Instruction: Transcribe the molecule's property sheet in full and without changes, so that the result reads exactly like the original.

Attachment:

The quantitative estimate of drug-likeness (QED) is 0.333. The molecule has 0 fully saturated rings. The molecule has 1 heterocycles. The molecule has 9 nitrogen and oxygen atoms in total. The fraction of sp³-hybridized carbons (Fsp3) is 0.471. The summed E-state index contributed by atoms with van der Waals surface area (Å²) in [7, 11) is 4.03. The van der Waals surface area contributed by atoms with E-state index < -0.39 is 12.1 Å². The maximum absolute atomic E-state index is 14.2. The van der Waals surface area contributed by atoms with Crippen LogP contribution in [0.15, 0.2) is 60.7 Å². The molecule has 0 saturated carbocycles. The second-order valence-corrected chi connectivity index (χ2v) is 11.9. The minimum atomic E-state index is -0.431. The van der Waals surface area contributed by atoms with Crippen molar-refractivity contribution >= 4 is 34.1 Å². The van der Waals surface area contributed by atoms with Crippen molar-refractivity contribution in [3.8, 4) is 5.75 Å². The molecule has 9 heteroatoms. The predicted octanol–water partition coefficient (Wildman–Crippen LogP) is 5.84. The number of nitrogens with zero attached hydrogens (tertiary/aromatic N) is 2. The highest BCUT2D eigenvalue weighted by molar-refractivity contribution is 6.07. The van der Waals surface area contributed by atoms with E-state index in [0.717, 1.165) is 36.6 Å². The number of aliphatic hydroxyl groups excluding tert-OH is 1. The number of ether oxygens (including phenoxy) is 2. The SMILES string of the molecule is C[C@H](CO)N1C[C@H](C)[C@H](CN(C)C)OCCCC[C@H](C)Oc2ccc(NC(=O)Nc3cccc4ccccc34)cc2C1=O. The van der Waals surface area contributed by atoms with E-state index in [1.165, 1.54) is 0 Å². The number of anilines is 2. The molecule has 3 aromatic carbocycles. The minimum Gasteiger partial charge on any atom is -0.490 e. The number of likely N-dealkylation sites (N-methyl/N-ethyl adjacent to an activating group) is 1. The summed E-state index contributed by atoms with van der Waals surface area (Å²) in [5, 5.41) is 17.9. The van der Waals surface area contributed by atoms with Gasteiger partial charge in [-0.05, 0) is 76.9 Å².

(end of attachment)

The quantitative estimate of drug-likeness (QED) is 0.333. The molecule has 0 fully saturated rings. The molecule has 1 heterocycles. The molecule has 9 nitrogen and oxygen atoms in total. The fraction of sp³-hybridized carbons (Fsp3) is 0.471. The summed E-state index contributed by atoms with van der Waals surface area (Å²) in [7, 11) is 4.03. The van der Waals surface area contributed by atoms with E-state index < -0.39 is 12.1 Å². The maximum absolute atomic E-state index is 14.2. The van der Waals surface area contributed by atoms with Crippen LogP contribution in [0.15, 0.2) is 60.7 Å². The molecule has 0 saturated carbocycles. The second-order valence-corrected chi connectivity index (χ2v) is 11.9. The minimum atomic E-state index is -0.431. The van der Waals surface area contributed by atoms with Crippen molar-refractivity contribution >= 4 is 34.1 Å². The van der Waals surface area contributed by atoms with Crippen molar-refractivity contribution in [3.8, 4) is 5.75 Å². The molecule has 9 heteroatoms. The predicted octanol–water partition coefficient (Wildman–Crippen LogP) is 5.84. The number of nitrogens with zero attached hydrogens (tertiary/aromatic N) is 2. The highest BCUT2D eigenvalue weighted by molar-refractivity contribution is 6.07. The van der Waals surface area contributed by atoms with E-state index in [0.717, 1.165) is 36.6 Å². The number of aliphatic hydroxyl groups excluding tert-OH is 1. The number of ether oxygens (including phenoxy) is 2. The SMILES string of the molecule is C[C@H](CO)N1C[C@H](C)[C@H](CN(C)C)OCCCC[C@H](C)Oc2ccc(NC(=O)Nc3cccc4ccccc34)cc2C1=O. The van der Waals surface area contributed by atoms with E-state index in [1.165, 1.54) is 0 Å². The number of anilines is 2. The molecule has 3 aromatic carbocycles. The minimum Gasteiger partial charge on any atom is -0.490 e. The number of likely N-dealkylation sites (N-methyl/N-ethyl adjacent to an activating group) is 1. The summed E-state index contributed by atoms with van der Waals surface area (Å²) in [5, 5.41) is 17.9. The van der Waals surface area contributed by atoms with Gasteiger partial charge in [-0.05, 0) is 76.9 Å².